Measure Would Make It Tougher to Deal with Unions in the Workplace
On Wednesday the Department of Labor announced its final draft of the so-called “persuader” rule, a measure that mandates employers disclose relationships with any consultants they hire in order to “persuade workers not to form a union or support a union’s collective bargaining position,” the New York Times reports. The Labor Department argues the rule “is necessary because workers are frequently in the dark about who is trying to sway them when they exercise their labor rights.” Labor Secretary Thomas Perez said during a conference call, “In many organizing campaigns, decisions that workers make about whether to choose to stand together are often influenced by paid consultants, or persuaders, who are hired by employers to craft the management message being delivered to workers. About 75 percent of employers hire such persuaders, and too often, workers do not know.”
However, expansion of a law that the Times points out is based upon regulations that have been in place since 1959, and that already mandated that employers disclose the hiring of consultants, is clearly a regulatory overreach that is not in the best interests of businesses. IndustryWeek reports the new rule would require the reporting of “actions, conduct or communications that are undertaken with an object, explicitly or implicitly, directly or indirectly, to affect an employee’s decisions regarding his or her representation or collective bargaining rights.” This is a broad interpretation opposed by business groups, with Reuters reporting that these groups argue the new regulation would harm employers’ free speech rights.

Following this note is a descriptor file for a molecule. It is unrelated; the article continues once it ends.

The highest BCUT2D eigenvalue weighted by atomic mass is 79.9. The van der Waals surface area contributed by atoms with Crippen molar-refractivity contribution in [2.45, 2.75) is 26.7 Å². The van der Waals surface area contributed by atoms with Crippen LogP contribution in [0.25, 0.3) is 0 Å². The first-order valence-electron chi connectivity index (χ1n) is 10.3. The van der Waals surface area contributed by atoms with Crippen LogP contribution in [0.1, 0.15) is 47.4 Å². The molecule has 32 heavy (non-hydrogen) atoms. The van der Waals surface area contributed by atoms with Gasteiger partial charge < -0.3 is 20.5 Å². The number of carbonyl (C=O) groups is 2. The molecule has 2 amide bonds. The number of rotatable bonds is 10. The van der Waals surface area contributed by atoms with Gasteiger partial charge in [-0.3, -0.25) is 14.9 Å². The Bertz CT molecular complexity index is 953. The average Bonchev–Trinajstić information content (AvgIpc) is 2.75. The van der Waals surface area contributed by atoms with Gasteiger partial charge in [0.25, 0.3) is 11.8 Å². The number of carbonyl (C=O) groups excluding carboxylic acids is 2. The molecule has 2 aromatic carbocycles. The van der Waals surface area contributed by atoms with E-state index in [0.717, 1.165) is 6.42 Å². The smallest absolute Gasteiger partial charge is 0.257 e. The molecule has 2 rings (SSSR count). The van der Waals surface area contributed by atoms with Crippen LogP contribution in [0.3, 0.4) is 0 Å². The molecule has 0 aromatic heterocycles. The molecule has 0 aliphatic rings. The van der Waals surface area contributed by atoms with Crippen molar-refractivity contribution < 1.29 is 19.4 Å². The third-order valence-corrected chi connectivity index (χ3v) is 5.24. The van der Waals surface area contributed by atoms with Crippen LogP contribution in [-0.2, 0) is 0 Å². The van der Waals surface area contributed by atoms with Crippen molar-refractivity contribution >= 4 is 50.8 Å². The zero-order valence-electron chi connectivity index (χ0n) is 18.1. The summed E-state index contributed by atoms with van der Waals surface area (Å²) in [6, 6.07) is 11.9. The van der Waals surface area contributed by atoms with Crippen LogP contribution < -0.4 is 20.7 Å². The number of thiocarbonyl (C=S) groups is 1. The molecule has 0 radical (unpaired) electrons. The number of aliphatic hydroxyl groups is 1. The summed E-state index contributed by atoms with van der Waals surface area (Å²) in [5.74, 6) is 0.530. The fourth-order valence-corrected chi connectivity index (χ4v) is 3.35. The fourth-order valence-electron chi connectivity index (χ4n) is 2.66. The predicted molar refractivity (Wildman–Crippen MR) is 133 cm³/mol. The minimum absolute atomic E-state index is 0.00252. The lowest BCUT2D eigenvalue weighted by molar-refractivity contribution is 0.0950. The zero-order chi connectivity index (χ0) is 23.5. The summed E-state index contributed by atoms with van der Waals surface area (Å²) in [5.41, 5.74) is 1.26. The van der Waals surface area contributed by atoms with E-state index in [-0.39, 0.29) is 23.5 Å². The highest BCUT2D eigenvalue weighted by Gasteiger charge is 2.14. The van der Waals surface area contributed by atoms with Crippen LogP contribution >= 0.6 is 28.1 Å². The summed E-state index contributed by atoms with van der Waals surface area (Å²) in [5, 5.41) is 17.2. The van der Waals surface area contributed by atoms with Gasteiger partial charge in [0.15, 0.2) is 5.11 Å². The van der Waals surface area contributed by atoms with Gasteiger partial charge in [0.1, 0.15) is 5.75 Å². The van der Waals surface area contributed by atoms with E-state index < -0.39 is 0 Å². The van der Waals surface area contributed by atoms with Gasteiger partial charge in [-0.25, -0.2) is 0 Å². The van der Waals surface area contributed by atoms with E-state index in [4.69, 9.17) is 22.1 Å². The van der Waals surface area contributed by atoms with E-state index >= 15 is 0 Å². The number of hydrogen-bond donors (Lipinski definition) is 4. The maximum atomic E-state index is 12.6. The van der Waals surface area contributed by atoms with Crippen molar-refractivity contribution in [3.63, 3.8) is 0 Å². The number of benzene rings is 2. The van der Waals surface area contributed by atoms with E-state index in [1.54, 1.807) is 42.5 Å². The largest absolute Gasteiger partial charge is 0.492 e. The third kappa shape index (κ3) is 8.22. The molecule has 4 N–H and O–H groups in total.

What this Means for Small Businesses
Small business owners face additional erosion of their rights under the Labor Department’s new “persuader” rule. The Hill reports that in addition to the silencing of employers’ free speech the rule might create, NFIB Small Business Legal Center Senior Legal Counsel Beth Milito points out that small business owners would face a “catch-22” under the rule. She argued, “The Department of Labor would require an attorney labeled as a persuader to disclose their other clients, which is a breach of confidentiality. They have to realize that this would make it virtually impossible for most lawyers to offer advice to business owners.”
Note: this article is intended to keep small business owners up on the latest news. It does not necessarily represent the policy stances of NFIB.